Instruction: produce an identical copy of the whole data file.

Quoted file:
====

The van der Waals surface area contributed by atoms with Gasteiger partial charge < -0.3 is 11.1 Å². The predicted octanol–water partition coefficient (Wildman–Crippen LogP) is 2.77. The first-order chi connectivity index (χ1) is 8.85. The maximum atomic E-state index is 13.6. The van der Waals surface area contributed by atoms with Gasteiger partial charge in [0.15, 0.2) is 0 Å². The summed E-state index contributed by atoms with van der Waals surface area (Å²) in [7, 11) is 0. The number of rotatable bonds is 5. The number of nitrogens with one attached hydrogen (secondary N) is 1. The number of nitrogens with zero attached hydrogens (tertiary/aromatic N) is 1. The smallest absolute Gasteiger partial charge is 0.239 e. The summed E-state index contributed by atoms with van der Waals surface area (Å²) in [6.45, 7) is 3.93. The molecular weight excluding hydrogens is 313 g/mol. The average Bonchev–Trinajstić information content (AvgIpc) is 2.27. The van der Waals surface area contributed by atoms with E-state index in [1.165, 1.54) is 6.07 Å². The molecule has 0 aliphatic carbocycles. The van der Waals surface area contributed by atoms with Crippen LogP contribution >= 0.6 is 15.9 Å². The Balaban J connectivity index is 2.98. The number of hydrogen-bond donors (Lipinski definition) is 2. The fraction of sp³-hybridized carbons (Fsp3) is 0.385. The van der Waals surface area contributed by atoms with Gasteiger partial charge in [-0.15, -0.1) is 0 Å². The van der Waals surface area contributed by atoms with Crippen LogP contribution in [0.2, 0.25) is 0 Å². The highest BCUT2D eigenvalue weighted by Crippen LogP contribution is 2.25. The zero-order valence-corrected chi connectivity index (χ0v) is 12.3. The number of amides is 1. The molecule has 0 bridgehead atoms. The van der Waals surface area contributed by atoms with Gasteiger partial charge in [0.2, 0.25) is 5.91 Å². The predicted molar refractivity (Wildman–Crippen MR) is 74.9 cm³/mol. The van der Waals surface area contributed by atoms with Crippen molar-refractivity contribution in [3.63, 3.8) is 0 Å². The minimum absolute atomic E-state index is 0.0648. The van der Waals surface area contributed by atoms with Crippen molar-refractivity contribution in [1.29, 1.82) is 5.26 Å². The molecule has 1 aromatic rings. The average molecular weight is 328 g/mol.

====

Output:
The van der Waals surface area contributed by atoms with Gasteiger partial charge < -0.3 is 11.1 Å². The predicted octanol–water partition coefficient (Wildman–Crippen LogP) is 2.77. The first-order chi connectivity index (χ1) is 8.85. The maximum atomic E-state index is 13.6. The van der Waals surface area contributed by atoms with Gasteiger partial charge in [0.15, 0.2) is 0 Å². The summed E-state index contributed by atoms with van der Waals surface area (Å²) in [7, 11) is 0. The number of rotatable bonds is 5. The number of nitrogens with one attached hydrogen (secondary N) is 1. The number of nitrogens with zero attached hydrogens (tertiary/aromatic N) is 1. The smallest absolute Gasteiger partial charge is 0.239 e. The summed E-state index contributed by atoms with van der Waals surface area (Å²) in [6.45, 7) is 3.93. The molecular weight excluding hydrogens is 313 g/mol. The average Bonchev–Trinajstić information content (AvgIpc) is 2.27. The van der Waals surface area contributed by atoms with E-state index in [1.165, 1.54) is 6.07 Å². The molecule has 0 aliphatic carbocycles. The van der Waals surface area contributed by atoms with Crippen LogP contribution >= 0.6 is 15.9 Å². The Balaban J connectivity index is 2.98. The number of hydrogen-bond donors (Lipinski definition) is 2. The fraction of sp³-hybridized carbons (Fsp3) is 0.385. The van der Waals surface area contributed by atoms with Gasteiger partial charge in [-0.15, -0.1) is 0 Å². The van der Waals surface area contributed by atoms with Crippen LogP contribution in [0.2, 0.25) is 0 Å². The highest BCUT2D eigenvalue weighted by Crippen LogP contribution is 2.25. The zero-order valence-corrected chi connectivity index (χ0v) is 12.3. The number of amides is 1. The molecule has 0 bridgehead atoms. The van der Waals surface area contributed by atoms with Gasteiger partial charge in [0.2, 0.25) is 5.91 Å². The predicted molar refractivity (Wildman–Crippen MR) is 74.9 cm³/mol. The van der Waals surface area contributed by atoms with Crippen molar-refractivity contribution in [3.63, 3.8) is 0 Å². The minimum absolute atomic E-state index is 0.0648. The van der Waals surface area contributed by atoms with Crippen molar-refractivity contribution in [1.29, 1.82) is 5.26 Å². The molecule has 1 aromatic rings. The average molecular weight is 328 g/mol.